There was no TV when Rumi walked the earth. A town-crier, I suppose, got the news out. He at least could ponder “the other” as a flesh and blood person standing on a haybale in the town square. His spirituality didn’t have to extend very far.

We’ll see how I do applying Rumi’s thoughts to the “criers” of the 20th century.

Thought for the Day

A friend commended a delightful little book Brother Lawrence: A Christian Zen Master. Lawrence was a Carmelite monk born in France in the 17th century. He left no biography or theological treatise. He considered himself to be clumsy and awkward…an ordinary kind of guy. This book presents some Zen sayings alongside words of Brother Lawrence. I really related to this one:

Brother Lawrence: “I can’t always maintain my focus on God, of course. I’ll suddenly discover that I’ve barely given God a thought for a good long while. Usually, what gets my attention is that I’ll notice how wretched I’m feeling-and then I’ll realize I’ve forgotten God’s presence. But I don’t worry about it much. I just turn back to God immediately. And having realized how miserable I am when I forget God, my trust in God is always that much greater.”

Mahaparinirvana Sutra: “When the moon sets, people say that the moon has disappeared: and when the moon rises, they say that the moon has appeared. In fact, the moon neither goes nor comes, but shines continually in the sky. Buddha is exactly like the moon; He neither appears nor disappears; He only seems to do so out of love for the people that He may teach them.”


Two Kingdoms and Politics

For those who have read my book, The Memorial of Jesus, you know that I make a distinction between the Kingdom of God and the Kingdom of Earth. We live in both at the same time. Remember when Jesus taught his follower’s to pray?  He mentioned these two and suggests we pray that the Kingdom of God come to the Earth.

That brings me to politics. I do, now and then, talk about politics in this blog, but I have always tried to do so without getting into personalities, but rather principles. Today, I would like to touch on politics in terms of kingdom.

When I was a kid, we took a class in civics. I don’t know if it is being taught today, but observing how people talk about politics today, I doubt it. Civics taught me how government works. What I am recalling today is the definition of politics: “the work of the people”. Interesting that the word “work” is used implying that politics is not an easy thing. Like any job you take on, the more people involved in getting it done, the messier it gets. Lots of opinions. Lots of different abilities. The bigger the project, the worse it gets.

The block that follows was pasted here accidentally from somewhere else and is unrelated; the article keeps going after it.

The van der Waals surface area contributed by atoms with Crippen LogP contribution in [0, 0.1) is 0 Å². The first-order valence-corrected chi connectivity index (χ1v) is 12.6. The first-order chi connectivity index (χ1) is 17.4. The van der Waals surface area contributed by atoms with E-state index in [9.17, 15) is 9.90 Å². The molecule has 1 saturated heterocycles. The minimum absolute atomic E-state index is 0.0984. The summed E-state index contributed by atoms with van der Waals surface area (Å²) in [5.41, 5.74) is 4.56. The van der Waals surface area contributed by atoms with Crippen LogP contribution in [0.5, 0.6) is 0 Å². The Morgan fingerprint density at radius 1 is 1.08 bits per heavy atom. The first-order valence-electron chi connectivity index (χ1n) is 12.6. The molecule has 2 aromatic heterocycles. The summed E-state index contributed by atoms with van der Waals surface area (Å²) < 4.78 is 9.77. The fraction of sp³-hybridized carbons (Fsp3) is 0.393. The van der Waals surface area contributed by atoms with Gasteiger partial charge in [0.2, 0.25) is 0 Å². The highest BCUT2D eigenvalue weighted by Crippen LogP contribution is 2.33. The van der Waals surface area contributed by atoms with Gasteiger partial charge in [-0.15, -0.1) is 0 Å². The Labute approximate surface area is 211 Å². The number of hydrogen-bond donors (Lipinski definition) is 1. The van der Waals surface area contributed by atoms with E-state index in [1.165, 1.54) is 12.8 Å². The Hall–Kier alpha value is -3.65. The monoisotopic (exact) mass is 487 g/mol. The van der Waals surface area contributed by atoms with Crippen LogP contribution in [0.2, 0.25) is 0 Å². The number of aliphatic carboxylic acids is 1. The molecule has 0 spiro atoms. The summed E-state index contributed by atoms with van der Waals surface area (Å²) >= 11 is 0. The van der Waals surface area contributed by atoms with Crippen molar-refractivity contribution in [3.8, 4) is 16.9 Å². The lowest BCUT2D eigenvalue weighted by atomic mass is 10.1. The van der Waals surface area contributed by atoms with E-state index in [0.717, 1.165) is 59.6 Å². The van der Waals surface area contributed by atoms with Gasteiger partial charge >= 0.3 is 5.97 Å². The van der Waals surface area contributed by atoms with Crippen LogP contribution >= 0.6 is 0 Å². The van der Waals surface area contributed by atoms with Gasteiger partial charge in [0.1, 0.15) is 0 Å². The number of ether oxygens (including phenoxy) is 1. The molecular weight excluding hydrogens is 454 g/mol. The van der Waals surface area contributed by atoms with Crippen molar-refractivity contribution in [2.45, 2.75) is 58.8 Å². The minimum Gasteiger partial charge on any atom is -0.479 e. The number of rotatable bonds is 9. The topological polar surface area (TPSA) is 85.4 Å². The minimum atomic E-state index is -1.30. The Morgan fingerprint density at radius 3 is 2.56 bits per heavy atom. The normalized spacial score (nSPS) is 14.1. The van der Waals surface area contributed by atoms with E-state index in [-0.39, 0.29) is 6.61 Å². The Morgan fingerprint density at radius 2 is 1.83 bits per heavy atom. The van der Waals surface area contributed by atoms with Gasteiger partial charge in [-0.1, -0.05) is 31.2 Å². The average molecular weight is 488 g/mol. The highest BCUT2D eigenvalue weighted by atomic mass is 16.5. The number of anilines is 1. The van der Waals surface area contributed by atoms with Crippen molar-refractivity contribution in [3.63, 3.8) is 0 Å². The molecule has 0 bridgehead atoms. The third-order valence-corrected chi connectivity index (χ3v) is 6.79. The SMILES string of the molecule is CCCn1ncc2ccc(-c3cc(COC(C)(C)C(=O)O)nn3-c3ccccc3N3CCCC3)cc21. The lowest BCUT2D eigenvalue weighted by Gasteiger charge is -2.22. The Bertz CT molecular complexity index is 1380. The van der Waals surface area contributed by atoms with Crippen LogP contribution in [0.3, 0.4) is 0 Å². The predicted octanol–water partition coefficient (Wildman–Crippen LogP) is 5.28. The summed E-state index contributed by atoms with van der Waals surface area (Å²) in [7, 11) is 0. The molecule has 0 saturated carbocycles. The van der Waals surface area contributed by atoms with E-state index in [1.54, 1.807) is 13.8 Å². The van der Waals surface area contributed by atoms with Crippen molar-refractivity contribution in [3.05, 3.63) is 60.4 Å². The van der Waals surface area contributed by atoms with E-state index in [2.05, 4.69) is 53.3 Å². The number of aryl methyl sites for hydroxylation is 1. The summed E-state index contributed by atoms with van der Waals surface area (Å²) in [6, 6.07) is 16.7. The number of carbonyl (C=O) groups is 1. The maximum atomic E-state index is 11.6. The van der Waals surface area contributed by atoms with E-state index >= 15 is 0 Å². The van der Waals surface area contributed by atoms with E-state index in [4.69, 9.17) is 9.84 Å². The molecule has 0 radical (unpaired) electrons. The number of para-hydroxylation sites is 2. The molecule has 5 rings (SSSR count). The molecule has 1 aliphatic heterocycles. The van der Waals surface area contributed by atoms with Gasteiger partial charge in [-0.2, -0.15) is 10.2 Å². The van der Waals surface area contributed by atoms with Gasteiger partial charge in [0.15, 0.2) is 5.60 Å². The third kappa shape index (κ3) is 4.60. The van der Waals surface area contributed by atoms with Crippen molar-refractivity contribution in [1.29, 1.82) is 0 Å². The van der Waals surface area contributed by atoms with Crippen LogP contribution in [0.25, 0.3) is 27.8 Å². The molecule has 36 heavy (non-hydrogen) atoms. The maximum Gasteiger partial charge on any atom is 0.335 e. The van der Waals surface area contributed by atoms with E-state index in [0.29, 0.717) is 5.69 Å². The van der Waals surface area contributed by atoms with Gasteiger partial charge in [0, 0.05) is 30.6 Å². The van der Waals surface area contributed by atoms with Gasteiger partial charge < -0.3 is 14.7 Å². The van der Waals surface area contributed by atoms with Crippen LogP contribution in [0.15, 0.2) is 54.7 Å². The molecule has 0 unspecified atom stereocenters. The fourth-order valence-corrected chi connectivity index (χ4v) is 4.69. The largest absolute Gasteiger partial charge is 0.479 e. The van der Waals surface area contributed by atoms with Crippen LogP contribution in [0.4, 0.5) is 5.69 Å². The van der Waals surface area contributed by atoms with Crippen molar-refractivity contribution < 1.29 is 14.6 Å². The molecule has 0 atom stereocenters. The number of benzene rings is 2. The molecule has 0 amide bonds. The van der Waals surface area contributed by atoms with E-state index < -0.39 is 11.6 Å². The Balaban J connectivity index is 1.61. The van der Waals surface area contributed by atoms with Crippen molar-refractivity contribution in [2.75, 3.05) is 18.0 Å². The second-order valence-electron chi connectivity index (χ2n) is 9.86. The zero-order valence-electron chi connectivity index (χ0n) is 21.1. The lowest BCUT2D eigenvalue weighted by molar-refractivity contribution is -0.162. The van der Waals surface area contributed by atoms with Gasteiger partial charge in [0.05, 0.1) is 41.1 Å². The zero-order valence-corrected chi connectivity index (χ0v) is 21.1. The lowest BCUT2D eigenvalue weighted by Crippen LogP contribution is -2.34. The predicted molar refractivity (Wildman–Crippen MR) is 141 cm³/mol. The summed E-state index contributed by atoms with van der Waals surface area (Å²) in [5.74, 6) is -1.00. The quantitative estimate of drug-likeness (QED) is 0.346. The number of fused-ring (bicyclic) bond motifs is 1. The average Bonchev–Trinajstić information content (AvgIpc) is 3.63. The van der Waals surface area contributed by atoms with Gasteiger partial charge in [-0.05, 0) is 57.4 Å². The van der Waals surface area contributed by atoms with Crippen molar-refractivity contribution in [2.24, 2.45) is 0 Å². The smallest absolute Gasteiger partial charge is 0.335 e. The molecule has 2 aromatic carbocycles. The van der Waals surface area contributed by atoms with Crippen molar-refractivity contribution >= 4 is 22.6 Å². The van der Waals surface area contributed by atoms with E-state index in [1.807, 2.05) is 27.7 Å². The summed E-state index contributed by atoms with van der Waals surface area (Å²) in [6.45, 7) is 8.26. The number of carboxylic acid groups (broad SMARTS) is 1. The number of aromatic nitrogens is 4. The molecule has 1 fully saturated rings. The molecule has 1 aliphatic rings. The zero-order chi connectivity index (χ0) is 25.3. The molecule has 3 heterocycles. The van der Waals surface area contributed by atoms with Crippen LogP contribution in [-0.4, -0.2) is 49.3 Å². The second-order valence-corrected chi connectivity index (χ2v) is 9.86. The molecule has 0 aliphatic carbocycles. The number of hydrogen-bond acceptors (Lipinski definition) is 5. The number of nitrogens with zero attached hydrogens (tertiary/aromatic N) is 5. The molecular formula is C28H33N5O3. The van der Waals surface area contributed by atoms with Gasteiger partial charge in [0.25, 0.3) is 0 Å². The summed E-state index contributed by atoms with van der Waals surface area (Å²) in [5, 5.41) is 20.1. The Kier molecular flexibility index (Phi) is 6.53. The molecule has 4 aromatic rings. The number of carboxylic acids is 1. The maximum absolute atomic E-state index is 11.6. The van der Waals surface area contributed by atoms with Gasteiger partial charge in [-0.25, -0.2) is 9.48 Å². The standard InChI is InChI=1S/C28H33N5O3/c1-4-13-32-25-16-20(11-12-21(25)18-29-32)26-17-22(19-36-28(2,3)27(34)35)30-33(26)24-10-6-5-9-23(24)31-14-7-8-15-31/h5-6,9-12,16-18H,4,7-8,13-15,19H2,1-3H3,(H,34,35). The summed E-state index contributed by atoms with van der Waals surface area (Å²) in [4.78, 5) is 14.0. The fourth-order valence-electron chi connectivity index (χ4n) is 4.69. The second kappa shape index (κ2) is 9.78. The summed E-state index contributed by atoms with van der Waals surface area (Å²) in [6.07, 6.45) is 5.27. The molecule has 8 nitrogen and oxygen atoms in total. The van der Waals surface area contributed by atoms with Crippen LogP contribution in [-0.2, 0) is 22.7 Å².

If everyone reads the same instructions and if roles are well defined, that should make things go more smoothly. A constitution helps when we are talking about running a country. Our United States Constitution has lots of instructions and definition of roles and duties. I can’t say things are going very smoothly right now. I even wonder how many of those in leadership have even read the Constitution.

Managing a group of people…a LARGE group like the population  of a nation…can be messy indeed. But I maintain that this is all about the earthly kingdom that Jesus was talking about. Remember he said, “Render unto Caesar the things that are Caesar’s and to God the things that are God’s”. By golly, pay them taxes but don’t get the two kingdom’s mixed up. Open your eyes…know the difference.

I love the phrase that was popular a few years ago: “What would Jesus do?” I would suggest that Jesus would do exactly what he implied in his Caesar statement. He would go along with the government as long as it didn’t come into conflict with the Kingdom of God. In fact, I think he understood that living the Kingdom of God within the earthly kingdom is how the Lord’s Prayer finds its fulfillment. But again, don’t get the two mixed up. Know the difference.

Jesus, and the Christian community that followed later, were pacifists. For them, all are children of the same heavenly Father and pacifism is a character of the Kingdom of God. Sometimes, when a person follows this pacifist path, it has led to death imposed by the other kingdom.

For those of us who follow Jesus, we have to ask ourselves which kingdom we are living in at any given moment. Are we bringing the Kingdom of God into the matters of the Kingdom of Earth? We need to pay attention to legislators who speak for us…which kingdom are they serving?  We needn’t judge them as persons, but we can open our eyes and measure the work according the values of the Heavenly Kingdom.


Discovering David

In yesterday’s blog, I mentioned a few books I have read of late but I would like to tell you about another that I read that I have hesitated to mention in past blogs. I am talking about a series of books written by David R. Hawkins, M.D., Ph.D. Many have written about consciousness but Hawkins did something unique that I found fascinating and very pleasing to my analytical brain. He put consciousness into a grid, or levels, where one can look and find lower and higher levels of consciousness explained.